Sustainably Harvesting Corn Stover
For many Summit Livestock producers, once the combines leave the corn fields, a second harvest occurs as corn stover is baled for various uses on the farm or for sale. The baled biomass is used for feed or for bedding. In some cases, it can be used in ethanol production facilities.
However, any time you take something off a field, you are removing valuable nutrients that contribute to soil fertility and soil quality. And without cover, fields may be more at risk to wind and water erosion. Fields in dry areas may risk losing additional soil moisture if too much stover is removed.
Economic and environmental considerations must be carefully considered regarding just how much corn stover can be sustainably removed from a field including these tips outlined by the Iowa Corn Promotion Board:
Slope Erosion is amplified where slopes exceed 2%-3%. It is recommended that stover is not harvested from fields with slopes greater than that target.
Tillage In fields with heavy residue, tillage is often done to help manage the residue, so it is not a problem for next year’s crop to emerge in the spring. No-till fields may provide the greatest quantities of stover to harvest. If heavy tillage is done to reduce corn residue in a field, less stover should be harvested as it will be needed to protect against erosion. If stover is harvested, less tillage should be required as there will be less residue to manage.
Rotation Long-term corn|soybean rotations contribute less soil organic matter than continuous corn. Continuous corn fields typically provide ample stover. When continuous corn production is combined with reduced or no-till practices, stover harvest contributes to effective residue management practices.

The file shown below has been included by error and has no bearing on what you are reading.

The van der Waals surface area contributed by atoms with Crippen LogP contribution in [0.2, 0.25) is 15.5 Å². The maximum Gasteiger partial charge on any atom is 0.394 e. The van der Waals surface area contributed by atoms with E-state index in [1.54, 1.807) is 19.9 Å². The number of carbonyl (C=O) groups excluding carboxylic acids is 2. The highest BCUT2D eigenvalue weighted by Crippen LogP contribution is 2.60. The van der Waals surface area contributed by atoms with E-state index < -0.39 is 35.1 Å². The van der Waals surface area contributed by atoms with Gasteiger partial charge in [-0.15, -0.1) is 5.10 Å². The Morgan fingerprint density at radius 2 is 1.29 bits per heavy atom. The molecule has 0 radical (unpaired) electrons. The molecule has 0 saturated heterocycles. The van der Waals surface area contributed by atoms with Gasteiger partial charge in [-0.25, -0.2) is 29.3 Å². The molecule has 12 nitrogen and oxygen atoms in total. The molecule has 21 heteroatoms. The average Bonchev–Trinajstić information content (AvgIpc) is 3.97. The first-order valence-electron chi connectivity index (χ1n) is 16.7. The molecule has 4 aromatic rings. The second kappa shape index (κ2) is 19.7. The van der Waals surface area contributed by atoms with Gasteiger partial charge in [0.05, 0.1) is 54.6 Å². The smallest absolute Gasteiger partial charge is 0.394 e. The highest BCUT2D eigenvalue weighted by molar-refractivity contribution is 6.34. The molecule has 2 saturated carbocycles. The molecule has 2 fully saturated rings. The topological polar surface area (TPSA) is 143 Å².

Yields Grain yield is related to residue production. For every 40 bu/ac of corn produced (56 lbs at 15.5% moisture), 1 ton of residue (at 10% moisture) is produced. For example, a 240 bu/ac field will produce approximately 6 tons of residue while a 120 bu/ac field will produce approximately 3 tons of residue.
With higher grain and stover yields, more stover is available for harvest, leaving behind enough to control erosion and build organic matter. In a typical no-till or minimum till field, roughly 45% or two tons per acre of stover can be sustainably removed following each corn crop.
Cover Crops and Manure Fields that receive manure applications or that are in cover crops add organic matter to soils. More stover can be harvested sustainably because these additional practices help enhance and preserve soil organic matter (source and photo: Iowa Corn Promotion Board).